Therefore I’ve decided to start reviewing all of the Orford Parish publications, as they really touched a nerve with me, and impressed me with their utter weirdness and wonderfully perverse and surreal imaginations. Each title has some unique take on weird horror, zeroing in on a theme or topic that I never would have considered as something to base horror stories on, but which is then taken as a prompt for writing some amazingly strange and chilling pieces of horror. I first encountered this approach with the Letters of Decline collection, which took the innocuous yet stressful topic of job interviews as the basis for a unique blend of weird horror, conspiracy theories and cutting satire of the bland and soulless nature of the corporate mindset. I’ve chosen to begin with three of the shorter publications from Orford Parish, which individually would be difficult to review due to their short word-count and chapbook style; but which I have instead brought together to form this blog’s first MEGA-REVIEW.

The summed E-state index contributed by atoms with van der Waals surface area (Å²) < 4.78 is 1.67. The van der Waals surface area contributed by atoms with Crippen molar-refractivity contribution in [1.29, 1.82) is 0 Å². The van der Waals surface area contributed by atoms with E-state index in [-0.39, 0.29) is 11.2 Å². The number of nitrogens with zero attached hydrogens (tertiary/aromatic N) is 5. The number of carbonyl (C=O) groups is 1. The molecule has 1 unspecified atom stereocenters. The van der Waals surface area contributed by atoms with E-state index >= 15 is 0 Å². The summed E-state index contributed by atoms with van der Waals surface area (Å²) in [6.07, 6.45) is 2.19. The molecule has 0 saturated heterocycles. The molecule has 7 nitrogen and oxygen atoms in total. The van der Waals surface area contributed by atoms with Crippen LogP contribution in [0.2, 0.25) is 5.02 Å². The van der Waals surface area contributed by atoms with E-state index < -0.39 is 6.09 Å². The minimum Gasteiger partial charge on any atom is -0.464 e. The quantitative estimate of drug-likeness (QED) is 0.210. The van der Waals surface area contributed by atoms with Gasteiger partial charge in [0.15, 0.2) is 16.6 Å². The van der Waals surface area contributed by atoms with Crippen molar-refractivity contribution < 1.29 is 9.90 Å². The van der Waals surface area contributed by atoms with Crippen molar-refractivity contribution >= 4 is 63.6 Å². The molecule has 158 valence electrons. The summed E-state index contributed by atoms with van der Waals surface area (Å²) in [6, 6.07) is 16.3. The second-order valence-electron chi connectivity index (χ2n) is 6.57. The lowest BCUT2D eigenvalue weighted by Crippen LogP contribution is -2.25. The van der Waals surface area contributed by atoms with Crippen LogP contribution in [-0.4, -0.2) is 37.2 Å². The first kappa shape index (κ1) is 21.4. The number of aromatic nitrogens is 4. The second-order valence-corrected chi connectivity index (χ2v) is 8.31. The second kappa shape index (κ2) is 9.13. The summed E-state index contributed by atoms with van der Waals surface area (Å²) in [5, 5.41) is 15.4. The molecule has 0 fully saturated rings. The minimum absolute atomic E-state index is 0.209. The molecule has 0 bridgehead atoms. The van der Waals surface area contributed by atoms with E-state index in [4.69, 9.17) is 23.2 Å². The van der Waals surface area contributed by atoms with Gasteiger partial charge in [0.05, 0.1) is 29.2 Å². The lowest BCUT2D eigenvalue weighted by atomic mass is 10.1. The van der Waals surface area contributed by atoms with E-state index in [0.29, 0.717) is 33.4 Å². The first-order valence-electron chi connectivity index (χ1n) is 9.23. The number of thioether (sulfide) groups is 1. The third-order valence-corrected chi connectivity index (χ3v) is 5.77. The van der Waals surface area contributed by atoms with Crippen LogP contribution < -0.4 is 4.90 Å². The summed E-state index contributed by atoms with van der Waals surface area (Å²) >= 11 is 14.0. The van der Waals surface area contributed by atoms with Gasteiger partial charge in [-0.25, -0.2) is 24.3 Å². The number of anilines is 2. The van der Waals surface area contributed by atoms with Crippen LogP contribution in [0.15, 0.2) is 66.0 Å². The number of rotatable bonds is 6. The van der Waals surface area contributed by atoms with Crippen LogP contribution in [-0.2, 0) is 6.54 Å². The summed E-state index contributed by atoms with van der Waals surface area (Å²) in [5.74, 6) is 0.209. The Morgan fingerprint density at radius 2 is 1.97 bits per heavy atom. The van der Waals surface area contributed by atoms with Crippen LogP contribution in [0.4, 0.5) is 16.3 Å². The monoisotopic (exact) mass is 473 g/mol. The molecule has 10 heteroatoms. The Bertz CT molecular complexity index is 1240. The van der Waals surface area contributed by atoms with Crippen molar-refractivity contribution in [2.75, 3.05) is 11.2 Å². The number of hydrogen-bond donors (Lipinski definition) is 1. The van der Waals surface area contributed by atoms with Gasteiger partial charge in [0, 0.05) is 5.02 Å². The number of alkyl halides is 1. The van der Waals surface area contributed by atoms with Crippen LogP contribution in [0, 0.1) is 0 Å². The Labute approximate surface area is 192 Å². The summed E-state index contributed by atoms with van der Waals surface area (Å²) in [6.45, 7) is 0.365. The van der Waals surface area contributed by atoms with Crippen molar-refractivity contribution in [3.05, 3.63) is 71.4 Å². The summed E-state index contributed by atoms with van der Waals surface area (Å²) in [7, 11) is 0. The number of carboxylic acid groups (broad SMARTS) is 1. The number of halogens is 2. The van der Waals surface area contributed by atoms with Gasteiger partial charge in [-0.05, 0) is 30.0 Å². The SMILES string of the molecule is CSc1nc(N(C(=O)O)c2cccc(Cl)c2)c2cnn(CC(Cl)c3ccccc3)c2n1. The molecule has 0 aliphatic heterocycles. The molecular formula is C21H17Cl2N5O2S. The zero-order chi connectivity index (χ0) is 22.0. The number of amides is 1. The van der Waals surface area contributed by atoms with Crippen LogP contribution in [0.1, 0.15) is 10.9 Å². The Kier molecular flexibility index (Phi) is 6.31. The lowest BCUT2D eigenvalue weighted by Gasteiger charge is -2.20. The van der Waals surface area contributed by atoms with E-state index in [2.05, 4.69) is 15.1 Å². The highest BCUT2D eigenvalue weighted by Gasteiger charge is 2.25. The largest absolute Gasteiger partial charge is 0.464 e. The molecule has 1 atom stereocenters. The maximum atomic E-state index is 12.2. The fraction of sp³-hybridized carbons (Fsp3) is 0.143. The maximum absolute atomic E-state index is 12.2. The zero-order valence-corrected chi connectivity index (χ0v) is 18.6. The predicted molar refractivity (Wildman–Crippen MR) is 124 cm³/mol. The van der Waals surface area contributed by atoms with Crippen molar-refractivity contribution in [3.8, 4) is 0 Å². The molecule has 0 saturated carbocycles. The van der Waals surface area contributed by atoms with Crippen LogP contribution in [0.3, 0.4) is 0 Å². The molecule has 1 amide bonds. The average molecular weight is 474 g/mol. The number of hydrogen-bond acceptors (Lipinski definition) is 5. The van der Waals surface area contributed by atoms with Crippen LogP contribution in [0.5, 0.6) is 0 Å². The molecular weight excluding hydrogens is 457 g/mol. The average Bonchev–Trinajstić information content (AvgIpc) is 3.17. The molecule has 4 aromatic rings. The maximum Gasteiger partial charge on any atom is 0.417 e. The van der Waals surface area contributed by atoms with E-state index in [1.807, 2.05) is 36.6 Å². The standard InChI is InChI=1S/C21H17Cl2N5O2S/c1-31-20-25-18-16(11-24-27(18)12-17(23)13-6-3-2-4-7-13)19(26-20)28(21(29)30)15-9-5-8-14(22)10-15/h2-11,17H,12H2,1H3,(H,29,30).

We start with author Tom Breen’s solo title, titled Orford Parish Murder Houses: A Visitors Guide and featuring a cheerfully-coloured cover that evokes those rather macarbre publications that provide an oversight of the famous murders and scandals in a particular State or County in the UK or USA. A family of tourists, complete with garish shirts and cameras, take pictures of a roped-off crime scene and its chalk outline; only the victim doesn’t appear to be entirely human and has received some disturbingly explicit injuries during their (its?) murder. It was a brilliant idea of Breen’s to create a chapbook-style title that gives an overview of Orford Parish itself – filling out the fictional universe of the Parish, its inhabitants and its blood-spattered history – in the form of a pamphlet written by what is effectively the tourist board of the Parish. It allows Breen to develop Orford Parish and the murder and/or disappearance of some of its most famous inhabitants through history, creating a world that other authors can then work within, but also maintain that bizzare and weird air that pervades all of the Orford Parish publications.